Less realistic but highly appealing to trout are our larger bloodworm patterns, making the most of marabou and other materials to attract fish. Our Goldhead Bloodworm is always useful when you need to get deeper or a breeze lifts lighter patterns too high in the water. You might argue that it is more like a mini lure than a true nymph, but it tends to work excellently with a very slow figure of eight retrieve rather than using “pulling” tactics:

Marabou Goldhead bloodworm Turrall
Should you want even more movement and provocation, our Bloodworm Variation is another great pattern to get a reaction. The added flexifloss and straggle fritz make this one especially useful for grubby water and less than ideal conditions where the more natural flies struggle to get noticed.

Bloodworm variation patterns
For further bloodworm patterns and nymphs to try, see your local Turrall Stockist, or visit one of our online suppliers such as Trout Catchers or Fly Fishing Tackle UK. Should you want to tie your own, Turrall also provide a range of ideal materials, from the best fly tying threads to flexifloss and squirmy worm bodies.

Don’t forget to keep an eye on the Turrall Flies Facebook Page for regular news, giveaways, fly patterns and tips to inspire your fly fishing.

FURTHER INFORMATION:

Hollies Trout Fishery, Devon

Located near Honiton, Hollies Trout Farm offers quality year round fly fishing in East Devon. A range of ticket options includes catch and release, while the fishery also offers a smoking and filleting service, lodges for hire and specail fishing breaks. See www.holliestroutfarm.co.uk for more information.

Guided Fly Fishing with John Dawson

John Dawson is a friendly and highly acclaimed GAIA qualified game fishing instructor based near Tiverton, Devon. Whether you want casting lessons or a day’s guided fishing, he caters for anglers of all ages and abilities. Contact John on 01398 331498 or visit his site at www.johndawson.co.uk

Fly For Coarse: 2016 Winners & Tips for 2017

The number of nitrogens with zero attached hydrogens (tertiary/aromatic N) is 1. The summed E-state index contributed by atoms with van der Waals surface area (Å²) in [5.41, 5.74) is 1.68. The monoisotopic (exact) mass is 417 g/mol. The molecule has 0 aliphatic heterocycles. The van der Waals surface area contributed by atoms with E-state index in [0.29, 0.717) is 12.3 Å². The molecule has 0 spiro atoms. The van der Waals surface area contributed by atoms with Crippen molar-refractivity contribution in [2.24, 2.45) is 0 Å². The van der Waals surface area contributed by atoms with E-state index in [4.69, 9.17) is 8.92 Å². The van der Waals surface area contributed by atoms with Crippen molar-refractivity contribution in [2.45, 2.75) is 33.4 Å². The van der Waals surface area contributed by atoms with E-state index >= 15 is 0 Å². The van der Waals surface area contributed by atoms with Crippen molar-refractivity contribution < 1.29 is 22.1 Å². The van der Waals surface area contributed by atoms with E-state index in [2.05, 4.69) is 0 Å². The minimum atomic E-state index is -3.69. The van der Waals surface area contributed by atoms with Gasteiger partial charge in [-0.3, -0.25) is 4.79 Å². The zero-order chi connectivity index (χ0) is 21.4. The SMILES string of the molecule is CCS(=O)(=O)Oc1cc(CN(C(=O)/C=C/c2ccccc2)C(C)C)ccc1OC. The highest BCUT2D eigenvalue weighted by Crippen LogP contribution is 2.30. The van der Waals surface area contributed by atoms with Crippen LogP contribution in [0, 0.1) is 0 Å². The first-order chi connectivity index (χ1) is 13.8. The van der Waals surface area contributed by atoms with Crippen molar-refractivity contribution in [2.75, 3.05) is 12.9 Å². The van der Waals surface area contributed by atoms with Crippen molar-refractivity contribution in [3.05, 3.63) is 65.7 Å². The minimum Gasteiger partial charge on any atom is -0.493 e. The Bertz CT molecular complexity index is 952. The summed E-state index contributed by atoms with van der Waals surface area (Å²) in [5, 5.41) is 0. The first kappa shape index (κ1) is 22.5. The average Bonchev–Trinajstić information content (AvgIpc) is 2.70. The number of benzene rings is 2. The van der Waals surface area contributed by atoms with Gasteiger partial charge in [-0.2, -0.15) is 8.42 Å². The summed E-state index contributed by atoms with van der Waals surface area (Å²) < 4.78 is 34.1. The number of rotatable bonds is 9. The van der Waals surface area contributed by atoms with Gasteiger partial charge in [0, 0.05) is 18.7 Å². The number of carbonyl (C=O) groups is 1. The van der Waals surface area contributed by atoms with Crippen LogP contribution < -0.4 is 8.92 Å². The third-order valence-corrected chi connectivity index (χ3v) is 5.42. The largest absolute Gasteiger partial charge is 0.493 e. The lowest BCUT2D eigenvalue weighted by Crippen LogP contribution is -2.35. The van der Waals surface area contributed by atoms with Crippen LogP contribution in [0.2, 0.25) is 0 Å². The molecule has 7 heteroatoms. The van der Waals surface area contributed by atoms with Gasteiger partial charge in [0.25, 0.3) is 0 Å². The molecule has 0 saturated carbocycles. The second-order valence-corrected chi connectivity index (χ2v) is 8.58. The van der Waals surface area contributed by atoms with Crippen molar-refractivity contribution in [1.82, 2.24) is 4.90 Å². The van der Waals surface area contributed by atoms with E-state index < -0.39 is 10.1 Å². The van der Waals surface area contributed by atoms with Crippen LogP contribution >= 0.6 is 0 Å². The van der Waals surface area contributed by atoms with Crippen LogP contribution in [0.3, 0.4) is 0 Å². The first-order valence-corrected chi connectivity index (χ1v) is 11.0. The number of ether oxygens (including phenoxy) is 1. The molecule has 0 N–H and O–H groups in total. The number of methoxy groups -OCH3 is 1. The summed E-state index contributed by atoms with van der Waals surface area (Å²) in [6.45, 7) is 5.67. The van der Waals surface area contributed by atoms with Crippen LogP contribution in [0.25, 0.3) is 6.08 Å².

After another year of impressively varied catches, we are thrilled to announce the winners of the 2016 Fly For Coarse competition. A judging panel including Matt Hayes and John Bailey had another tough task on their hands. Flyfishing for Coarse Fish author Dom Garnett reports on another exciting year, along with some fresh tips and fly fishing trends for 2016

“While 2016 was a fairly bonkers year on many levels, at least in the fly fishing stakes it was exciting for all the right reasons! For those newer to the Fly For Coarse contest, this was set up in 2013 to provide a different sort of challenge. Bored of the usual “size is all” contest, we wanted to create an event to focus on the “how did you catch it?” rather than purely “how much did it weigh?”

Everything from Tenkara to kayak fishing featured in 2016!

Each year the contest brings fresh surprises and some awe-inspiring catches. 2016 was no exception, with a field of entries perhaps as strong as we’ve ever had! In particular though, it was a year for the rivers, with stunning chub, pike, dace and no fewer than three barbel to our adventurous anglers. So, without further ado, here were our top entries:

Overall winner: John Tyzack (Barbel 12lbs 8oz)
I’m always keen to stress to fly anglers that barbel are well worth targeting. Not easy, but rewarding and the sheer power of a hooked fish is something you’ll never forget. Fishing guide John Tyzack will be known to many of you as a highly  accomplished angler- but even his heart must have been thumping with this beast!